Nine months on a narrow sailboat in the backwaters of the South Pacific has a way of changing you. Other than a Bahamian childhood, that’s the longest I’ve spent in the islands, and definitely the longest I’ve spent away from my friends and family. My husband and I were so sad to leave wonderful Tonga and the great friends we’d made there, but really (REALLY) excited to see our loved ones again and of course to experience all those stateside things that I’d whined about missing for all those long months. I couldn’t stop thinking about all the things that I’d love to just jump into back in Ye Olde Fyrst Worlde: pedicures, movie theaters and long, scalding hot, luxurious showers. “Man, remember real beer?” My husband and I would croon on the days pending our departure, salivating in anticipation for a good craft brew. We were ready.
Turns out, I wasn’t ready. Touching down in Los Angeles International airport, one of the most hectic and disorganized airports on the best of days, I was shell-shocked by the hustle and bustle and jostling which accompanied the slathering mass of transiting humanity. After almost a year of instant coffee and island time, I saw my first Starbucks and had my first argument with a customer service representative within 20 minutes of leaving baggage claim. I felt like Cletus the Slack-Jawed Yokel trying to decipher the bus system and even more so trying to absorb all the billboards and buildings and cars and INFORMATION OVERLOAD! I kept feeling like a tourist, like I should be taking pictures of the freeway and the In & Out’s to show our friends in Tonga: “They call this a ‘Taco Bell’. It does not represent real Mexican food, but sometimes you eat it anyway and wake from a queasy, bean-induced haze an hour later.” AND, I couldn’t even take any of those long, hot, sinful showers because of the blankety-blank California drought, though thankfully, I was still used to hasty, 2-minute showers from boat life.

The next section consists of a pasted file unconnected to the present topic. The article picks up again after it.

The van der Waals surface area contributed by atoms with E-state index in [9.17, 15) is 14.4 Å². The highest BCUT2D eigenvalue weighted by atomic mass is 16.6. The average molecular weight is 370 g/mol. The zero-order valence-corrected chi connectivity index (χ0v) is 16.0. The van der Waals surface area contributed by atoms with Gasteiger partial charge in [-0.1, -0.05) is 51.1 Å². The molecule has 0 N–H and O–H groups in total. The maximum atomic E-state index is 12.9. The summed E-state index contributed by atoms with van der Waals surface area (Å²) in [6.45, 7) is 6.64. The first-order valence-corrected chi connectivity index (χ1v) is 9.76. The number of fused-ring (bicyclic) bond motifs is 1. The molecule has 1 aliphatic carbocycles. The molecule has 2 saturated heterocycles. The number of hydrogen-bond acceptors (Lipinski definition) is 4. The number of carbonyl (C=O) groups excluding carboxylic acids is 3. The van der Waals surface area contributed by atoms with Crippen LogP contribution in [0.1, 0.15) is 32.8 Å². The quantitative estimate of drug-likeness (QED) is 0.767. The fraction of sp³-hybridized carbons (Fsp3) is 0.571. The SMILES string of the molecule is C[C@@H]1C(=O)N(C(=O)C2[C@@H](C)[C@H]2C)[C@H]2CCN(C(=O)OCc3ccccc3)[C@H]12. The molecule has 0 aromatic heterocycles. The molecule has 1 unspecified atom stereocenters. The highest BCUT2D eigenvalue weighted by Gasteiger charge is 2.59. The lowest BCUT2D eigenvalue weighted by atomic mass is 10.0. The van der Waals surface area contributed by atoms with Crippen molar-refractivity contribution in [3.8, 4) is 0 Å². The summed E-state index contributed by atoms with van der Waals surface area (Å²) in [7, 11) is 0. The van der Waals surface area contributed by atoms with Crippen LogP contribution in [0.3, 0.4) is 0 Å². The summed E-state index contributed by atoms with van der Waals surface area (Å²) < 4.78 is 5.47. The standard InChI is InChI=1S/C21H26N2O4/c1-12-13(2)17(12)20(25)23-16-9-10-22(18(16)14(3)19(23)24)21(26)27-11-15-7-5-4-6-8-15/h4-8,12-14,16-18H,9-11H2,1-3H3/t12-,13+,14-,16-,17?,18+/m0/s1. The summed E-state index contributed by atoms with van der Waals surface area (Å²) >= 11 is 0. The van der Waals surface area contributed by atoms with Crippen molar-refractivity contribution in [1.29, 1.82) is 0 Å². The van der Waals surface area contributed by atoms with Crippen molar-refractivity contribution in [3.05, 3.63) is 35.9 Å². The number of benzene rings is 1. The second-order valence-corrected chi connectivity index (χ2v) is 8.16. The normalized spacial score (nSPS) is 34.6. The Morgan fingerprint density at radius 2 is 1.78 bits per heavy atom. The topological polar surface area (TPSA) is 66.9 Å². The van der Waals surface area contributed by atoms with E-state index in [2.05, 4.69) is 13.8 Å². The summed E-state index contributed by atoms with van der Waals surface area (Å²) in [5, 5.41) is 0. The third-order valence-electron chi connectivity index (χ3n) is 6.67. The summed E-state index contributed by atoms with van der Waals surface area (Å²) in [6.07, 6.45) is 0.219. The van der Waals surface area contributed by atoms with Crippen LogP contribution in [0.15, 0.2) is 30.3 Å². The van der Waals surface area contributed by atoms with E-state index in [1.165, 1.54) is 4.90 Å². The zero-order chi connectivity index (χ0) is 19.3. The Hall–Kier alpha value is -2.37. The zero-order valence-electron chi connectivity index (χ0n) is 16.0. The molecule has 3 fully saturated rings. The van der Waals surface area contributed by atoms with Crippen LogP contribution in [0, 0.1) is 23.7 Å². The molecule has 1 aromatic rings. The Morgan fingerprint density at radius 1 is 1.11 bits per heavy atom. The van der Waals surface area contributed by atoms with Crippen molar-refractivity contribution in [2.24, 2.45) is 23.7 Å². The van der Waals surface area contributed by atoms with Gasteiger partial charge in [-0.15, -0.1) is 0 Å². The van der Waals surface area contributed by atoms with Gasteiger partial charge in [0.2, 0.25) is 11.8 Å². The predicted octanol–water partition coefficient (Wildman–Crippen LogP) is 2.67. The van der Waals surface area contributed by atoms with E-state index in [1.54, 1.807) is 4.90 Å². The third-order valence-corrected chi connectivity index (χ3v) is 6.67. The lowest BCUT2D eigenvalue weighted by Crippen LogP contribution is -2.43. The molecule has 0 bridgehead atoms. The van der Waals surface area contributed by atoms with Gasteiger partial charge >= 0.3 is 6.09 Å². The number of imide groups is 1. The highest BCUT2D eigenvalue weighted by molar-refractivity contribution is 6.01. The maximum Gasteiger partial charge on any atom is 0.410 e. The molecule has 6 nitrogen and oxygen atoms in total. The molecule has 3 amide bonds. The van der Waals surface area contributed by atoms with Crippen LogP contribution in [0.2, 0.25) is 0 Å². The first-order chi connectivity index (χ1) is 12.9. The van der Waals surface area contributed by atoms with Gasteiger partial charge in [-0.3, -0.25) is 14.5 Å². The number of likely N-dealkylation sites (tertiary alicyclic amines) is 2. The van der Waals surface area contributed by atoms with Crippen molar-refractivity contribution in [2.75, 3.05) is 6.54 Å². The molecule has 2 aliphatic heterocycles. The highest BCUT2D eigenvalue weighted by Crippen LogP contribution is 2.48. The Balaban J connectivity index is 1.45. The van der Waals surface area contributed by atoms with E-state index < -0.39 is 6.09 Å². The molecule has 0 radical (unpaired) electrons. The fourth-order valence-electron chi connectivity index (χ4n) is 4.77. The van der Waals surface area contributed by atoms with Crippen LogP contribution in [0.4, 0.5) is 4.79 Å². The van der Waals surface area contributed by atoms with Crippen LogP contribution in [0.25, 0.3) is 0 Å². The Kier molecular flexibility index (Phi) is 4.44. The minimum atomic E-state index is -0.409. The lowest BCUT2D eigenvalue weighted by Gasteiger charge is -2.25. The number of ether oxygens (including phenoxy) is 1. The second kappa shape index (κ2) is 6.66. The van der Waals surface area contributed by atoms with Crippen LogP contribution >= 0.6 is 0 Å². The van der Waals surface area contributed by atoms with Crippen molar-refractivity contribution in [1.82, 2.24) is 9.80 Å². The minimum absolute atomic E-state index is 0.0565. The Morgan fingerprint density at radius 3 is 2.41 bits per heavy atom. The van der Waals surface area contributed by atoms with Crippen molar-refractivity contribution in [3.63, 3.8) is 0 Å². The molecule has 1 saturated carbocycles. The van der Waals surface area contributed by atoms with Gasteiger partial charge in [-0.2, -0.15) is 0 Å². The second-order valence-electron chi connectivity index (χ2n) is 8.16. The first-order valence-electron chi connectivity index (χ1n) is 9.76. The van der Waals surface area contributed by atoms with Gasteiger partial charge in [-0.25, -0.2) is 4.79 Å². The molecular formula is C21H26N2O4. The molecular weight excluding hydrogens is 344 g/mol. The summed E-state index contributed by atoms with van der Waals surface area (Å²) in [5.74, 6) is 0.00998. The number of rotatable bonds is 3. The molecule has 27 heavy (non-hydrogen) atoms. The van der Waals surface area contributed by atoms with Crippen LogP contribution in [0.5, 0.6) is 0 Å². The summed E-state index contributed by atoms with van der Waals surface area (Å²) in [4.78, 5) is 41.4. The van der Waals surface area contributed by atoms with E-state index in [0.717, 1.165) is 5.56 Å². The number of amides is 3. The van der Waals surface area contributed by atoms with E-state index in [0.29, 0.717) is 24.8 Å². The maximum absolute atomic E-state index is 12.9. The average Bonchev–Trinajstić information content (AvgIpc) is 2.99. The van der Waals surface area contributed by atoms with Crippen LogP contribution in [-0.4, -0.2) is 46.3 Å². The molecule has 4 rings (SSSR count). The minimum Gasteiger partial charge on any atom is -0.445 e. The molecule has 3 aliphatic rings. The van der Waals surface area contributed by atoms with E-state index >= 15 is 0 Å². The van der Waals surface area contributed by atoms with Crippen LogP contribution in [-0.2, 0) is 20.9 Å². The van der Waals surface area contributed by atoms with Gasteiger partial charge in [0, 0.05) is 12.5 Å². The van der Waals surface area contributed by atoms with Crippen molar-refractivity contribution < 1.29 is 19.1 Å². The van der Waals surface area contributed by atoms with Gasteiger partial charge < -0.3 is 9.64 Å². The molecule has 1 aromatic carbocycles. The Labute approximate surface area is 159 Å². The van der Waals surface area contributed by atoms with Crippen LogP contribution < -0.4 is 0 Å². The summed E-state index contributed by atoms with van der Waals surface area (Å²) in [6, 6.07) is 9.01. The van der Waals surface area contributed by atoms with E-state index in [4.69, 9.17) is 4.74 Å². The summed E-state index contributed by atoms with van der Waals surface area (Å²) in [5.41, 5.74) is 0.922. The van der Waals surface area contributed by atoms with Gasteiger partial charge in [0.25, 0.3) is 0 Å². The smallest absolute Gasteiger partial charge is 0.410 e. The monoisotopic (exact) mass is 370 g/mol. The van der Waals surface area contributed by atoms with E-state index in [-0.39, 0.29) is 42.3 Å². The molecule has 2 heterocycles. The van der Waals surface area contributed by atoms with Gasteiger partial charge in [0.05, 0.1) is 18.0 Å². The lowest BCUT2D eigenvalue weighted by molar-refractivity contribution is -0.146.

But what I really, really wasn’t prepared for was the sheer amount of options and choices that I’d be confronted with at every turn. In Samoa and Tonga, almost everything was shipped in from elsewhere. So all the stores carried the same plastic bag of white flour, the same lagers, the same moldy broccoli. Everything that didn’t come from elsewhere was limited to a select few types of fruits and veggies: bananas, taro, and papaya, with just a little variation. So, while those fresh things were amazing, if you were craving a strawberry, or Jeebus forbid, some quinoa, you were shit out of luck and better make do with the admittedly wonderful coconut white bread instead. You learn to live with fewer selections and to appreciate the seasons for pineapples and the mystery unlabeled lotion for sale in the small markets.